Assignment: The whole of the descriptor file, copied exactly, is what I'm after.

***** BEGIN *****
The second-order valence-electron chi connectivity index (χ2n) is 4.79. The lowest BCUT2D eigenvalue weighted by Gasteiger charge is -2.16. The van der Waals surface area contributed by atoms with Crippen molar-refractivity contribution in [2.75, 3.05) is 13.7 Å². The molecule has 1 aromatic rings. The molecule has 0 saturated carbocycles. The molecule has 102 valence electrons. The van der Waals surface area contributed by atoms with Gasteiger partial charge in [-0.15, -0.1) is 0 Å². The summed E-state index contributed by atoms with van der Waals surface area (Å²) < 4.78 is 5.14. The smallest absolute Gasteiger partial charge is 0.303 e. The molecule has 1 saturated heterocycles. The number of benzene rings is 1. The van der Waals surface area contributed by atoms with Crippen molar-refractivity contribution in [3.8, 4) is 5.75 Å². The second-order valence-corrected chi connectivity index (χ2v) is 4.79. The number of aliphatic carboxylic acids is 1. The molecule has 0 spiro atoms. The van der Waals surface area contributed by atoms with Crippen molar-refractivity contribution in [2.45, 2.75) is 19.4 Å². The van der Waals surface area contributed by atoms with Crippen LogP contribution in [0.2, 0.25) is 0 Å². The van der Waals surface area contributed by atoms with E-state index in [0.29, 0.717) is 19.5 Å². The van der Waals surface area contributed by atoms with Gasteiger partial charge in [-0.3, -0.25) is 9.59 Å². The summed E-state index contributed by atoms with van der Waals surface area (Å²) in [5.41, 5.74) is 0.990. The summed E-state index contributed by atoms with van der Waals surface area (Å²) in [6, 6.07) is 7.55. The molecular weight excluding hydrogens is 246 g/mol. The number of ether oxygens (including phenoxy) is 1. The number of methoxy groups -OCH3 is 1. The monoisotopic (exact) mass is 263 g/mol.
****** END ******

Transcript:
The second-order valence-electron chi connectivity index (χ2n) is 4.79. The lowest BCUT2D eigenvalue weighted by Gasteiger charge is -2.16. The van der Waals surface area contributed by atoms with Crippen molar-refractivity contribution in [2.75, 3.05) is 13.7 Å². The molecule has 1 aromatic rings. The molecule has 0 saturated carbocycles. The molecule has 102 valence electrons. The van der Waals surface area contributed by atoms with Gasteiger partial charge in [-0.15, -0.1) is 0 Å². The summed E-state index contributed by atoms with van der Waals surface area (Å²) < 4.78 is 5.14. The smallest absolute Gasteiger partial charge is 0.303 e. The molecule has 1 saturated heterocycles. The number of benzene rings is 1. The van der Waals surface area contributed by atoms with Crippen molar-refractivity contribution in [3.8, 4) is 5.75 Å². The second-order valence-corrected chi connectivity index (χ2v) is 4.79. The number of aliphatic carboxylic acids is 1. The molecule has 0 spiro atoms. The van der Waals surface area contributed by atoms with Crippen molar-refractivity contribution in [2.45, 2.75) is 19.4 Å². The van der Waals surface area contributed by atoms with Crippen LogP contribution in [0.2, 0.25) is 0 Å². The van der Waals surface area contributed by atoms with E-state index in [0.29, 0.717) is 19.5 Å². The van der Waals surface area contributed by atoms with Gasteiger partial charge in [-0.3, -0.25) is 9.59 Å². The summed E-state index contributed by atoms with van der Waals surface area (Å²) in [5.41, 5.74) is 0.990. The summed E-state index contributed by atoms with van der Waals surface area (Å²) in [6, 6.07) is 7.55. The molecular weight excluding hydrogens is 246 g/mol. The number of ether oxygens (including phenoxy) is 1. The number of methoxy groups -OCH3 is 1. The monoisotopic (exact) mass is 263 g/mol.